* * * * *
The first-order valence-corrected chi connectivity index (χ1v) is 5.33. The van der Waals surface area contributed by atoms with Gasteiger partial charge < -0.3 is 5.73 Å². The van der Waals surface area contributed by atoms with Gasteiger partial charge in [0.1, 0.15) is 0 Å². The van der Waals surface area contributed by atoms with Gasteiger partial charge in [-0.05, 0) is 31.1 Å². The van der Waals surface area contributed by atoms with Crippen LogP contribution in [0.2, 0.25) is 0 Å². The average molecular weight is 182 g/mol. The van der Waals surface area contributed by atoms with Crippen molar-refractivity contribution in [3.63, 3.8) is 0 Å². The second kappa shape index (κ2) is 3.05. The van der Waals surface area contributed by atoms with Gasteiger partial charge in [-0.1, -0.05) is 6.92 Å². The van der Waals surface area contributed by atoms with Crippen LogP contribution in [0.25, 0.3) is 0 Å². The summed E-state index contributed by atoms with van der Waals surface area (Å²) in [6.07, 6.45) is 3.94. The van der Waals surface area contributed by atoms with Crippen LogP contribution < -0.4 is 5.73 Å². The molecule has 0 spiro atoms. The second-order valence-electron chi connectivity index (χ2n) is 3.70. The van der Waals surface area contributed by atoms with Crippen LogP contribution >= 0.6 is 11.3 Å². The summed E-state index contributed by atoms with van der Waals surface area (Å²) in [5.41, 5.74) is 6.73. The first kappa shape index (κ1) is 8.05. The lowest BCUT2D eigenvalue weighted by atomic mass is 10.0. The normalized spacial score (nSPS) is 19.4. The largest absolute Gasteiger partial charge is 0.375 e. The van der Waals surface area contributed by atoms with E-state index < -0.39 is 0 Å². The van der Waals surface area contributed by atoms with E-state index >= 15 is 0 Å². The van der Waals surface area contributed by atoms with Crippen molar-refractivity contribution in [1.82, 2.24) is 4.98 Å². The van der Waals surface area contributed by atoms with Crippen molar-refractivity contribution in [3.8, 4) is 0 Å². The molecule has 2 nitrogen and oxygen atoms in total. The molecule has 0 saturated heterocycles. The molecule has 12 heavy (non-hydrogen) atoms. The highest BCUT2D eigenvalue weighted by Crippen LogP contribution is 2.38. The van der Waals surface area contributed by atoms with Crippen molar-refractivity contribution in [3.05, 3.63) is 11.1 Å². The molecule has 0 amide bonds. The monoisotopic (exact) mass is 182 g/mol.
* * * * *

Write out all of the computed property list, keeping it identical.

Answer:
The first-order valence-corrected chi connectivity index (χ1v) is 5.33. The van der Waals surface area contributed by atoms with Gasteiger partial charge < -0.3 is 5.73 Å². The van der Waals surface area contributed by atoms with Gasteiger partial charge in [0.1, 0.15) is 0 Å². The van der Waals surface area contributed by atoms with Gasteiger partial charge in [-0.05, 0) is 31.1 Å². The van der Waals surface area contributed by atoms with Crippen LogP contribution in [0.2, 0.25) is 0 Å². The average molecular weight is 182 g/mol. The van der Waals surface area contributed by atoms with Crippen molar-refractivity contribution in [3.63, 3.8) is 0 Å². The second kappa shape index (κ2) is 3.05. The van der Waals surface area contributed by atoms with Gasteiger partial charge in [-0.1, -0.05) is 6.92 Å². The van der Waals surface area contributed by atoms with Crippen LogP contribution in [0.25, 0.3) is 0 Å². The summed E-state index contributed by atoms with van der Waals surface area (Å²) in [6.07, 6.45) is 3.94. The van der Waals surface area contributed by atoms with Crippen LogP contribution < -0.4 is 5.73 Å². The molecule has 0 spiro atoms. The second-order valence-electron chi connectivity index (χ2n) is 3.70. The van der Waals surface area contributed by atoms with Crippen LogP contribution >= 0.6 is 11.3 Å². The summed E-state index contributed by atoms with van der Waals surface area (Å²) in [5.41, 5.74) is 6.73. The first kappa shape index (κ1) is 8.05. The lowest BCUT2D eigenvalue weighted by atomic mass is 10.0. The normalized spacial score (nSPS) is 19.4. The largest absolute Gasteiger partial charge is 0.375 e. The van der Waals surface area contributed by atoms with E-state index < -0.39 is 0 Å². The van der Waals surface area contributed by atoms with E-state index >= 15 is 0 Å². The van der Waals surface area contributed by atoms with Crippen molar-refractivity contribution in [1.82, 2.24) is 4.98 Å². The van der Waals surface area contributed by atoms with Crippen molar-refractivity contribution in [3.8, 4) is 0 Å². The molecule has 2 nitrogen and oxygen atoms in total. The molecule has 0 saturated heterocycles. The molecule has 12 heavy (non-hydrogen) atoms. The highest BCUT2D eigenvalue weighted by Crippen LogP contribution is 2.38. The van der Waals surface area contributed by atoms with Crippen molar-refractivity contribution in [3.05, 3.63) is 11.1 Å². The molecule has 0 amide bonds. The monoisotopic (exact) mass is 182 g/mol.